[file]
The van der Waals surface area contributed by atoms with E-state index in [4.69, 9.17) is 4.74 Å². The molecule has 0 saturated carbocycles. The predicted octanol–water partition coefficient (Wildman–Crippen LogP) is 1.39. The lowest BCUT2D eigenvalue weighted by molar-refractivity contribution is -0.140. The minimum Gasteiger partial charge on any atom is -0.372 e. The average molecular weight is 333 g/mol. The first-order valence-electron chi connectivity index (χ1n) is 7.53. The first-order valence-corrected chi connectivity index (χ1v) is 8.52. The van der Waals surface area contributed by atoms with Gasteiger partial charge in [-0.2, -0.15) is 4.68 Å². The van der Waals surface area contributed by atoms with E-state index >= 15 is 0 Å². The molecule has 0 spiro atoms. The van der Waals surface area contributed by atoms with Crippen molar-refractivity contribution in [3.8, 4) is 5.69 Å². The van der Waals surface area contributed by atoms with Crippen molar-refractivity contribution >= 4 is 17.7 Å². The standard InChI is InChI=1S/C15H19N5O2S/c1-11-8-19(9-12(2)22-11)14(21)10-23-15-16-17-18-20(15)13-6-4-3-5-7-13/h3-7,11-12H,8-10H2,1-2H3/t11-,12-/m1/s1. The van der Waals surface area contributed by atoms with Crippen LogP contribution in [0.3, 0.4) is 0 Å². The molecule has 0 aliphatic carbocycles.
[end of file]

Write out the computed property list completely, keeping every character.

The van der Waals surface area contributed by atoms with E-state index in [4.69, 9.17) is 4.74 Å². The molecule has 0 saturated carbocycles. The predicted octanol–water partition coefficient (Wildman–Crippen LogP) is 1.39. The lowest BCUT2D eigenvalue weighted by molar-refractivity contribution is -0.140. The minimum Gasteiger partial charge on any atom is -0.372 e. The average molecular weight is 333 g/mol. The first-order valence-electron chi connectivity index (χ1n) is 7.53. The first-order valence-corrected chi connectivity index (χ1v) is 8.52. The van der Waals surface area contributed by atoms with Gasteiger partial charge in [-0.2, -0.15) is 4.68 Å². The van der Waals surface area contributed by atoms with E-state index >= 15 is 0 Å². The molecule has 0 spiro atoms. The van der Waals surface area contributed by atoms with Crippen molar-refractivity contribution in [3.8, 4) is 5.69 Å². The van der Waals surface area contributed by atoms with Crippen molar-refractivity contribution >= 4 is 17.7 Å². The standard InChI is InChI=1S/C15H19N5O2S/c1-11-8-19(9-12(2)22-11)14(21)10-23-15-16-17-18-20(15)13-6-4-3-5-7-13/h3-7,11-12H,8-10H2,1-2H3/t11-,12-/m1/s1. The van der Waals surface area contributed by atoms with Crippen LogP contribution in [0.3, 0.4) is 0 Å². The molecule has 0 aliphatic carbocycles.